A nanosatellite no bigger than a loaf of bread — and named after cookies — is set to launch today to study the origins of life in the universe.
Its name stands for Organism/Organic Exposure to Orbital Stresses, but the mission is as much about proving small-payload satellites’ viability as it is about studying space microorganisms.
NASA’s O/OREOS satellite, a 12-pound CubeSat hitching a ride on an Air Force rocket, is the space agency’s first nanosatellite to have two distinct science experiments on board. When its mission is complete, it will also become the first satellite to use a propellant-less mechanism for de-orbit.
The “Space Environment Survivability of Live Organisms” experiment will study the growth, health and adaptability of microorganisms that live in salty ponds and dry soil. After O/OREOS reaches orbit, the experiment will feed and grow three sets of the microbes, measuring their response to radiation and weightless conditions. The experiment will monitor whether the microbes are eating properly — their nutrients have been dyed, so if they’re healthy, they will change color.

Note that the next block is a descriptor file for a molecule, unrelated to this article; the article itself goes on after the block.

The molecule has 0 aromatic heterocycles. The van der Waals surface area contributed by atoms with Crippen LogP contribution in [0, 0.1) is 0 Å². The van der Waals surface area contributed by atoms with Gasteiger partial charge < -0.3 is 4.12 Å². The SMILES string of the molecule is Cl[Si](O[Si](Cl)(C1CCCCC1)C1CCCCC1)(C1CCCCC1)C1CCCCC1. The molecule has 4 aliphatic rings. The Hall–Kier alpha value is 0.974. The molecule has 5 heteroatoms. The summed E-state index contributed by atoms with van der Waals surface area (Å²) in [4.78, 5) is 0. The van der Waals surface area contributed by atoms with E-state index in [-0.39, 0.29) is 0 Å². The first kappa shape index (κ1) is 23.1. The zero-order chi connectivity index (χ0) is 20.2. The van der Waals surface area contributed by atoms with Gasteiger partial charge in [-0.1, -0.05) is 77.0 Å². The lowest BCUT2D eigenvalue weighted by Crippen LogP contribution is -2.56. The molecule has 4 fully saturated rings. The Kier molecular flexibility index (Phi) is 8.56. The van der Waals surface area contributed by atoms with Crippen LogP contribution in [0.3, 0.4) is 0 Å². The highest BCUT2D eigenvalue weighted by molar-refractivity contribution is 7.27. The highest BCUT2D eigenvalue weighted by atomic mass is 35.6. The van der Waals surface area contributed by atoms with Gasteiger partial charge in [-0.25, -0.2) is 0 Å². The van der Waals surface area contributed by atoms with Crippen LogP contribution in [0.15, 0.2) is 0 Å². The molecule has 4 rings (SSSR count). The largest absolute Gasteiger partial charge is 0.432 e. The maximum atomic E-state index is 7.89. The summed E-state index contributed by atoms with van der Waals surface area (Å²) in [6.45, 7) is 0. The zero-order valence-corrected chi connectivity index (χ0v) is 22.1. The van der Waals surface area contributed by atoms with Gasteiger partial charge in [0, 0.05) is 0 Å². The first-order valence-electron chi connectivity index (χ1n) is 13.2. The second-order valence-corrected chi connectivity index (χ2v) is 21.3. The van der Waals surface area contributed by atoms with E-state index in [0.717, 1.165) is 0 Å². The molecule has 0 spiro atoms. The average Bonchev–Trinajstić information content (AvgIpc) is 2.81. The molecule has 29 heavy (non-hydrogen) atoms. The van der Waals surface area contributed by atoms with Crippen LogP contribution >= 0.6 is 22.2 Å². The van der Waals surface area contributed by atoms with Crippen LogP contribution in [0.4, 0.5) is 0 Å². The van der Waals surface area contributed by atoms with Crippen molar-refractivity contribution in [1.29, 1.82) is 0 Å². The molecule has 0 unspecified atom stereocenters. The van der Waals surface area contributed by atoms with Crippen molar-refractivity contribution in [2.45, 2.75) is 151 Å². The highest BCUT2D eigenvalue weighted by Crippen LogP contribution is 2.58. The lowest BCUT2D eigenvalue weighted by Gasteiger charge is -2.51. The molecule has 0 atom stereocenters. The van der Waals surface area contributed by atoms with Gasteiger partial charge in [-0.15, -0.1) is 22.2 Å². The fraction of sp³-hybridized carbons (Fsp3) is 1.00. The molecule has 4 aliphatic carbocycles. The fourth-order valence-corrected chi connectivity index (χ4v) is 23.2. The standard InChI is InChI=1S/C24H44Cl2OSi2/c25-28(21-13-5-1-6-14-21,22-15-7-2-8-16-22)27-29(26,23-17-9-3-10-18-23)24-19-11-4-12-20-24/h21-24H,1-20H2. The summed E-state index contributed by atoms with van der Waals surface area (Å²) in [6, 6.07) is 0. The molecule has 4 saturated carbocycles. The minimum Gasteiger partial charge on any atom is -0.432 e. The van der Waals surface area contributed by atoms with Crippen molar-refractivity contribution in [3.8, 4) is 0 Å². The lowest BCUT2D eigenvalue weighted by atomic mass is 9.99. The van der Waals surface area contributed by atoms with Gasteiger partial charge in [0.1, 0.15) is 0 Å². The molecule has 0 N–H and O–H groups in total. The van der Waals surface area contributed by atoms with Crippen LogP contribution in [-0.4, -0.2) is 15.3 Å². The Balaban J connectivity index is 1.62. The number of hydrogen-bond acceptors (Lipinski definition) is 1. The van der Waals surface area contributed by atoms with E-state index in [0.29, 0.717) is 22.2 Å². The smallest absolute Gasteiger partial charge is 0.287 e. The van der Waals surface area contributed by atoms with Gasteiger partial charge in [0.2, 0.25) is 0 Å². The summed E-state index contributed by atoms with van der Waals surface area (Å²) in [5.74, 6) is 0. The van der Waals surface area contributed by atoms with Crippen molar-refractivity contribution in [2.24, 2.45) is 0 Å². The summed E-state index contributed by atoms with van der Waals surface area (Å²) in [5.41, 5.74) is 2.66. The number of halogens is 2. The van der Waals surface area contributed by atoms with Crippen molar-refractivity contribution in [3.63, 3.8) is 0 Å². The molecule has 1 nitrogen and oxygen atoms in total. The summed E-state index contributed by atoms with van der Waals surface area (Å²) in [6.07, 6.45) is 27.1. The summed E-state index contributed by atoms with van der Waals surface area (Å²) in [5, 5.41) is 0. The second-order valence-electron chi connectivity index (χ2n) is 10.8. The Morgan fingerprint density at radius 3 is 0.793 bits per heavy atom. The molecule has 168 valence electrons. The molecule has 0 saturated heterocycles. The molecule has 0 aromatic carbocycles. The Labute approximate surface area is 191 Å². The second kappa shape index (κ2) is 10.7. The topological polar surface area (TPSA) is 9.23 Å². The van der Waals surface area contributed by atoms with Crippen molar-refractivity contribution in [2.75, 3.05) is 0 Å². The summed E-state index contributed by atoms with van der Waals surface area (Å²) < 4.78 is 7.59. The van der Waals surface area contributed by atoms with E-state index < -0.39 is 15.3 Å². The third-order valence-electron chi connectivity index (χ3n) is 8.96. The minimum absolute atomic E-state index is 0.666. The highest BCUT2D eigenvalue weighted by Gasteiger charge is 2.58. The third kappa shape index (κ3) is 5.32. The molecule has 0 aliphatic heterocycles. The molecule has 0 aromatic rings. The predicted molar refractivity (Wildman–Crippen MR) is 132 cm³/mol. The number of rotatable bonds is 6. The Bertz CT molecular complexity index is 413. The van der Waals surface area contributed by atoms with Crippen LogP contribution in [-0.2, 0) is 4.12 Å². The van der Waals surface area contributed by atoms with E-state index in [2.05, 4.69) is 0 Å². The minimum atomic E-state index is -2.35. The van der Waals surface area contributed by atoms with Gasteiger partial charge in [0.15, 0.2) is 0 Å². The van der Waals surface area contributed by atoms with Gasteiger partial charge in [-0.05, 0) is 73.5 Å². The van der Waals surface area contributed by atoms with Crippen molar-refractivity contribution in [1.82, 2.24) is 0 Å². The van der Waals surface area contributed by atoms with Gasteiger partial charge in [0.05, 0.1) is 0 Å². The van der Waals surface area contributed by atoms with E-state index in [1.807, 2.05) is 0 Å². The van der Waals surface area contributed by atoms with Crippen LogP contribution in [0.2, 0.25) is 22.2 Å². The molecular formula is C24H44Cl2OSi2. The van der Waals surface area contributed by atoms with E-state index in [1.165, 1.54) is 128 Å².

A separate “Space Environment Viability of Organics” experiment will monitor what happens to four classes of organic molecules as they are exposed to space conditions. The experiments are designed to last about six months, and O/OREOS should be able to transmit data for about a year.
NASA hopes the satellite will prove it’s possible to conduct astrobiology experiments without using hugely expensive space station missions.
“We’re hoping to demonstrate NASA’s ability to build complex nanosatellites like O/OREOS that can meet the needs of scientists with big ideas and lofty goals,” said Bruce Yost, O/OREOS mission manager at NASA’s Ames Research Center, Moffett Field, Calif.
O/OREOS will launch on an Air Force Minotaur IV rocket from Kodiak, Alaska, sometime this evening, according to NASA. After the small sat reaches orbit, about 400 miles above Earth, it will start bleeping radio signals to ground stations in Santa Clara, Calif.
As with NASA’s previous small satellite missions, amateur radio operators around the world can tune in to the satellite’s broadcast. To connect to O/OREOS, go here.